Hiking in the Rain

Clouds come from time to time, and give men a chance to rest from looking at the sun.

Henry David Thoreau
Enchanted Valley, Olympic National Park

Readers of my blog will know by now that I grew up in western Washington. That means I grew up under gray skies and frequent rain showers. My family never canceled camping trips because it might rain. Of course it might rain. We would never go any where if plans were dependent on the promise of clear skies. Our camping equipment always included rain coats, rubber boots, and plenty of dependable tarps, which my dad skillfully placed over the picnic table to assure that there would be at least one place in camp where we could sit on a dry bench and where my mother could prepare a meal. I recall even sitting around a campfire in the rain, hood pulled over my head, listening to the sizzling sound of rain drops fall on the hot grill, watching the steam rise from the fire.

I actually was rather fond of those rainy days. Since I have always loved to read, I would sit under the tarp with a book opened on the picnic table before me. It was not a bad way to spend one’s time, and I believe it taught me an important lesson about how to make the best of a bad situation. The sound of rain on a roof has always been comforting to me, a reminder that I remain safe and dry in a world that can be wet and cold and has no interest in making life easy and comfortable for me.

I suppose a correction is necessary here. It is not the rain that is comforting, but the satisfaction of staying warm and dry in spite of it. Most backpackers will at some point in their hiking careers encounter such challenges. One of my earliest nights in a rain shower occurred many years ago, before the days of light weight rip stop nylon and Gore-Tex. I had hiked to a mountain lake in an area that is now called the Alpine Lakes Wilderness Area, east of Seattle. The rain started shortly after I had set up my tent, a task that did not take long, for it consisted simply of lightweight plastic material that is held up in the front and back with two vertical poles, what used to be called a “pup tent.” I had bought it for thirty-five dollars at a local hardware store. It did not have a rain fly.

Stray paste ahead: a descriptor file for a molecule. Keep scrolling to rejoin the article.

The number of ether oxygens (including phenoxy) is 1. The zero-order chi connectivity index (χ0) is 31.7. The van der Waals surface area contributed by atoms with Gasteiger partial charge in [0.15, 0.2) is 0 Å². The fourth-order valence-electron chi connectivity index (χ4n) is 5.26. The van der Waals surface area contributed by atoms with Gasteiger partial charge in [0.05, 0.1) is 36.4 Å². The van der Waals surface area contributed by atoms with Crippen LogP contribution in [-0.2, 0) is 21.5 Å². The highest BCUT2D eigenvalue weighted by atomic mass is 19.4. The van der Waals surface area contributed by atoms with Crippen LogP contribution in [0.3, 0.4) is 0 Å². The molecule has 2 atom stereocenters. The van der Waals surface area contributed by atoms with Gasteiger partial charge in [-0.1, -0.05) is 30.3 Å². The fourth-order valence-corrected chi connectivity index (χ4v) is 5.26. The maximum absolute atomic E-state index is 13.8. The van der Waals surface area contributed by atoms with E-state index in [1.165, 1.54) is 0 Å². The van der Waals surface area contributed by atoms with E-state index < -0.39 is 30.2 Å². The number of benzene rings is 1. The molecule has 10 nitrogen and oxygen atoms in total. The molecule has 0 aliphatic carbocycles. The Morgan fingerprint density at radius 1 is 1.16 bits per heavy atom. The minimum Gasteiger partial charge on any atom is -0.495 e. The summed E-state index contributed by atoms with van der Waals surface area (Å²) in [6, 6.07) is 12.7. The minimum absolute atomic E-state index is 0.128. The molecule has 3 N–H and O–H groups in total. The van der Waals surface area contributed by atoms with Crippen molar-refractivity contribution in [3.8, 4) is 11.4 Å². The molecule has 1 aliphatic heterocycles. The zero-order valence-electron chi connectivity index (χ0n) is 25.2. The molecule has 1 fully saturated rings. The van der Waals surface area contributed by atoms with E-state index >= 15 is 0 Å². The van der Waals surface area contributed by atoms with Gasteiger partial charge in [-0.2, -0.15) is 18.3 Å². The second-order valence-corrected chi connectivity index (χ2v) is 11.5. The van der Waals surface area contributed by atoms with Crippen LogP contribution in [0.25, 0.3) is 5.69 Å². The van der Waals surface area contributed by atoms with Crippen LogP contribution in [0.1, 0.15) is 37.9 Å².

I did not even carry a stove in those days but instead cooked over the fire. My father had taught me well, and I became quite skilled at starting fires, even in the rain. After a quick supper of mashed potatoes with onion soup, it seemed silly to douse the fire with water, but I did so anyway, perhaps because I was hopeful that the rain would stop.

It did not. I retreated to my tent that was not much of a tent and sometime during the night awoke to find most of my belongings floating. I had stayed above the water on a sleeping pad, but the warm clothes I had taken off before climbing into my sleeping bag were so wet that I had to step outside of my tent to wring them out. In doing so I noticed that the nearby creek had overflowed its banks and was flowing through my tent, rather like a tunnel, a temporary diversion. I took down the tent with the aid of a flashlight and began the hasty hike back to my car just as the sun was beginning to rise and there was sufficient light to see the trail without a flashlight. It was one of those trips when I told myself, “I don’t want to do this anymore.” Fortunately such thoughts were typically gone the next day. All it took was dry clothes.

There were many more hikes in the rain. There were also many more gear improvements. Gore-Tex eliminated the need for heavy ponchos, which kept the rain off but the sweat in and were cumbersome besides. I have had a few more leaking tents but none so bad as that night in the Alpine Lakes Wilderness Area. And I took several trips in which it rained for many days at a time, forcing me to alter my plans and hang out in my tent with a book. It may not be as comfortable as the tarp and the picnic table once was, but it is dry. And there is the added satisfaction of a pot of tea, which I keep warm by wrapping it in my down vest.

As an aging woman who cannot help but reminisce, I am surprised at how satisfying these memories are: sitting in the confined space of a small backpacking tent with a book and a cup of tea. I have zipped the down sleeping bag up around my chest to stay warm. I depart my tent periodically when there is a lull in the rain to perform camp chores, heat water for meals, answer the call of nature.

I carry these memories close to my heart as a reminder. Life is difficult from time to time, Storms happen. Rain falls. It is all right. I have a cup of tea and a book.

Published by Colleen Drake

Colleen Drake (AKA Teacup) has over sixty years of hiking exerience (yes, I'm really old) and has seen some pretty big changes over those many years. Join her on the Solitude Trail & share some of these adventures while exploring with her the value of solitude in the wilderness.

2 thoughts on “Hiking in the Rain

  1. Hi. My memories of hiking and camping in the rain are only sometimes charming for the most part it’s “Wow can it get any wetter than this? “ For the most part probably yes. However I have learned that nature will always give us a dry spot if we learn to scout skillfully. 😀Jan

    Sent from my iPhone



  2. Yes, I know that feeling. And if it rained while I was setting up the tent it almost always meant I would be wet for the rest of the night. It always amazes me though just how much shelter the spreading limbs of a fir tree can provide.


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